Government’s diversity initiative gathers pace as KPMG, Post Office and Axa become the latest to sign Women in Finance Charter


The government’s push for greater diversity in the financial sector is gathering pace, as KPMG, Post Office and Axa become the latest to sign the Women in Finance Charter.

Over two-thirds of finance firms believe that signing up to the Treasury’s Women in Finance Charter will lead to permanent and sustainable change in gender diversity at senior levels across the industry.

According to new research, conducted by think tank New Financial, 62 per cent of firms have taken specific action to support female career progression since signing up to the Charter.

Initiatives, such as succession planning, examining hiring practices and unconscious bias training, are helping to make the culture at these firms more female-friendly, and in the long run, should help firms attract and retain the best talent.

With KPMG signing the Charter, it leaves just Deloitte as the only one of the ‘Big Four’ financial services firms not to have made the public declaration to increase female representation.

The Charter came as a result of review published by Jayne-Anne Gadhia, CEO of Virgin Money, last year. The review found that within the UK financial services, female representation stands at 23 per cent on boards, but only 14 per cent on executive committees.

By signing the Charter, organisations pledge to support and encourage more women to apply for senior roles. They will also designate a specific member of their senior executive team to be responsible for gender diversity and inclusion. Companies will also set their own internal targets and publicly report on any progress made.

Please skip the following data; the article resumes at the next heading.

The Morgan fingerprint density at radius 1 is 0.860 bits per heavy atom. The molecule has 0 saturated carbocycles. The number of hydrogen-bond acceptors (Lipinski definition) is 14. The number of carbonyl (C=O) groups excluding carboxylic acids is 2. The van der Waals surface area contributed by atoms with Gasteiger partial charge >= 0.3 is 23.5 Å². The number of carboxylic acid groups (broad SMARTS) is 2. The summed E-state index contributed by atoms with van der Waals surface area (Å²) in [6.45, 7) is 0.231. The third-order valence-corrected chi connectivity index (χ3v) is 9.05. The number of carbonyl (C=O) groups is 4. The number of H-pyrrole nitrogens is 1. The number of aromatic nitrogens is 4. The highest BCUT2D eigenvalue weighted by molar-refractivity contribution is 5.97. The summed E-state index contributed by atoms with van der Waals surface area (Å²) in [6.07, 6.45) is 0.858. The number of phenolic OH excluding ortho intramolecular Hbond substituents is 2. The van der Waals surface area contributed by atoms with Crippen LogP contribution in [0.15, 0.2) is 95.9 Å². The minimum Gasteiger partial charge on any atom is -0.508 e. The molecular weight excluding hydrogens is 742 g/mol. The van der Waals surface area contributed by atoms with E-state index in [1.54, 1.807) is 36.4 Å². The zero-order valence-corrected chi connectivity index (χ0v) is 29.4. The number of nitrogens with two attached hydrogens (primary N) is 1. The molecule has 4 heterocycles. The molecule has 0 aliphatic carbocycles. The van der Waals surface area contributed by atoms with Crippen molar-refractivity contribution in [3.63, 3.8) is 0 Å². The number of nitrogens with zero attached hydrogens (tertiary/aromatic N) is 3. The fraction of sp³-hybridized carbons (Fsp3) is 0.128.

Speaking about the progress being made through the Charter, the Economic Secretary, Stephen Barclay said, “For too long many women in finance have been underpaid, underrepresented and undervalued compared to men and it’s great to see the Treasury’s Women in Finance Charter making a tangible difference in the banking sector.”

“Firms are waking up to the fact that promoting more women into senior roles is not only the right thing to do, but will also improve their overall business performance.”

“Diversity of thought at the top is crucial in keeping the financial sector at the cutting edge.”

Gadhia also added, “I’m delighted to see such strong progress being made by the financial services sector.”

“Embracing diversity not only improves productivity and business performance, it is quite simply the right thing to do.”

About the author

Alison is the Digital Content Editor for WeAreTheCity. She has a BA Honours degree in Journalism and History from the University of Portsmouth. She has previously worked in the marketing sector and in a copywriting role. Alison’s other passions and hobbies include writing, blogging and travelling.

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